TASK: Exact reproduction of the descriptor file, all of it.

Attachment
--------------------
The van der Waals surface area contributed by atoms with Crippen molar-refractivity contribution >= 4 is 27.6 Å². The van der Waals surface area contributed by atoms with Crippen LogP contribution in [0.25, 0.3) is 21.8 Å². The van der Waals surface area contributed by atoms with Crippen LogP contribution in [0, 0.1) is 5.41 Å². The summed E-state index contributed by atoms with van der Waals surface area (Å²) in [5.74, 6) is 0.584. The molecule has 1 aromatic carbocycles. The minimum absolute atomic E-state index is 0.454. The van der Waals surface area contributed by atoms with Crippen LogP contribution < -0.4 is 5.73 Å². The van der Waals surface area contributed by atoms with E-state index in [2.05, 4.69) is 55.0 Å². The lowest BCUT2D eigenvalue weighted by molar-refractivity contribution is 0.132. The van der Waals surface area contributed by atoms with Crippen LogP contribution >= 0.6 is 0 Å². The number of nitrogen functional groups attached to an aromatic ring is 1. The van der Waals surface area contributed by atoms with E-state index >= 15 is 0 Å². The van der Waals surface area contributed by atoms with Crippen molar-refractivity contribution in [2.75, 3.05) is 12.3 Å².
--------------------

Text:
The van der Waals surface area contributed by atoms with Crippen molar-refractivity contribution >= 4 is 27.6 Å². The van der Waals surface area contributed by atoms with Crippen LogP contribution in [0.25, 0.3) is 21.8 Å². The van der Waals surface area contributed by atoms with Crippen LogP contribution in [0, 0.1) is 5.41 Å². The summed E-state index contributed by atoms with van der Waals surface area (Å²) in [5.74, 6) is 0.584. The molecule has 1 aromatic carbocycles. The minimum absolute atomic E-state index is 0.454. The van der Waals surface area contributed by atoms with Crippen LogP contribution < -0.4 is 5.73 Å². The van der Waals surface area contributed by atoms with E-state index in [2.05, 4.69) is 55.0 Å². The lowest BCUT2D eigenvalue weighted by molar-refractivity contribution is 0.132. The van der Waals surface area contributed by atoms with Crippen LogP contribution >= 0.6 is 0 Å². The number of nitrogen functional groups attached to an aromatic ring is 1. The van der Waals surface area contributed by atoms with E-state index >= 15 is 0 Å². The van der Waals surface area contributed by atoms with Crippen molar-refractivity contribution in [2.75, 3.05) is 12.3 Å².